The Construction of Hegel's Philosophy of Law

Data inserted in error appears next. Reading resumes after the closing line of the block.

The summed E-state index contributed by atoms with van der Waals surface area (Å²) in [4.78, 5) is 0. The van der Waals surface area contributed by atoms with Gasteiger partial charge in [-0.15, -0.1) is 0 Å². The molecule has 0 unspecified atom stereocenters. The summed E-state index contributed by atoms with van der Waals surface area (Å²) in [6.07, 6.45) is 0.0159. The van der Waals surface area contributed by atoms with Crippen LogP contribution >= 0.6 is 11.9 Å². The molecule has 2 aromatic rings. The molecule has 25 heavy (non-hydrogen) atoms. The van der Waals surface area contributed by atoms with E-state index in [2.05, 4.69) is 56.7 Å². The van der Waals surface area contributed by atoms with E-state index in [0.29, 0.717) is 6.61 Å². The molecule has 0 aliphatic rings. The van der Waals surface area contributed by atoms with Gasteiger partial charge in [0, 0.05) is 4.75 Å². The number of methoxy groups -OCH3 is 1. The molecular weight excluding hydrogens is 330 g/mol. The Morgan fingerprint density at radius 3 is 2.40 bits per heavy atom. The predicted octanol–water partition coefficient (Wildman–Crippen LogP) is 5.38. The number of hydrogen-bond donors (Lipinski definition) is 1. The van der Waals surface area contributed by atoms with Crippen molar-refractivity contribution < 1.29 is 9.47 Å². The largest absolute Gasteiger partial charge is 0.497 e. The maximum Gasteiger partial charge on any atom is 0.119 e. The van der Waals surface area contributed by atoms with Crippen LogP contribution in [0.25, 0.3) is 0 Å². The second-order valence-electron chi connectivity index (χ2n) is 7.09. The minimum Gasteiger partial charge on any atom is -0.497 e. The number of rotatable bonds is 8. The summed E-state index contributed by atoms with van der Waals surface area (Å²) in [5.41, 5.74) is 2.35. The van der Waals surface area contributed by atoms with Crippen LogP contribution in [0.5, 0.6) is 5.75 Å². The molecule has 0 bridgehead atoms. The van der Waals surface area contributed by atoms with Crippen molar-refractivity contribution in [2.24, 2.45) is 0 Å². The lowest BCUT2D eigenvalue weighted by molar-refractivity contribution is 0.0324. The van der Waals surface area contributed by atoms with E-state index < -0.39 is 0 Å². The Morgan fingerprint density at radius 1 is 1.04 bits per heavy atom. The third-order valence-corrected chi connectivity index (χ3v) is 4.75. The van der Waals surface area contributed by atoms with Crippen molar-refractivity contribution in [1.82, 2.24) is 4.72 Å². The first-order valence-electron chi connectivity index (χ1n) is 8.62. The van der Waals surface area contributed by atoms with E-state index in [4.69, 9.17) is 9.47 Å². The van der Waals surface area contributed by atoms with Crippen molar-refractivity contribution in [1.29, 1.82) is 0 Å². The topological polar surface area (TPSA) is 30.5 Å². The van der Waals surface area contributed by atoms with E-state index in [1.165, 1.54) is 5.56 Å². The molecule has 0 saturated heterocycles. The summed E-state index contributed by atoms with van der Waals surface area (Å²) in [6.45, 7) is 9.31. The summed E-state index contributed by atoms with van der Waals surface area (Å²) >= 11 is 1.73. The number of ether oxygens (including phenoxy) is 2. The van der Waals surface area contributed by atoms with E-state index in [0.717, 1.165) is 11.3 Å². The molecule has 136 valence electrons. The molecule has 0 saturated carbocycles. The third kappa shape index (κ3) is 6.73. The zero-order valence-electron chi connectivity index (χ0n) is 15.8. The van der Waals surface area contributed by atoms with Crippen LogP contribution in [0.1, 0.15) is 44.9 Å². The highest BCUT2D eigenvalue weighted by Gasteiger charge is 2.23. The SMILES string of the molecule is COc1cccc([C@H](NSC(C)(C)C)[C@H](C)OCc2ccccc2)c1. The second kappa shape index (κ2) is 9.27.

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Contemporary philosophy of law often relies on the heritage of the classical German philosophy. This is connected with the decline of the traditional positivistic model of law as a collection of rules established and executed by a sovereign. The main issue behind that change - universality of norms in the contemporary philosophy of law - has its roots in Hegel's thought and his theory of intersubjectivity. That is why the interpretation of this theory is highly important for questions concerning the possibility of reconstruction of such philosophy of law which would permit the inclusion of a formally procedural model of law as something original vis-a-vis every possible material legal order, and whose content would emerge from its form (Inhalt aus der Form). In this context the leading motif of the article is a critique of Manfred Riedel's reconstruction of Hegel's theory of intersubjectivity. Riedel reduces the Hegelian concept of intersubjectivity to the dimensions of emancipation and socialization processes. He neglects thereby the fact that Hegel's theory also has a strong onto-political dimension which makes 'the ethical life' possible.
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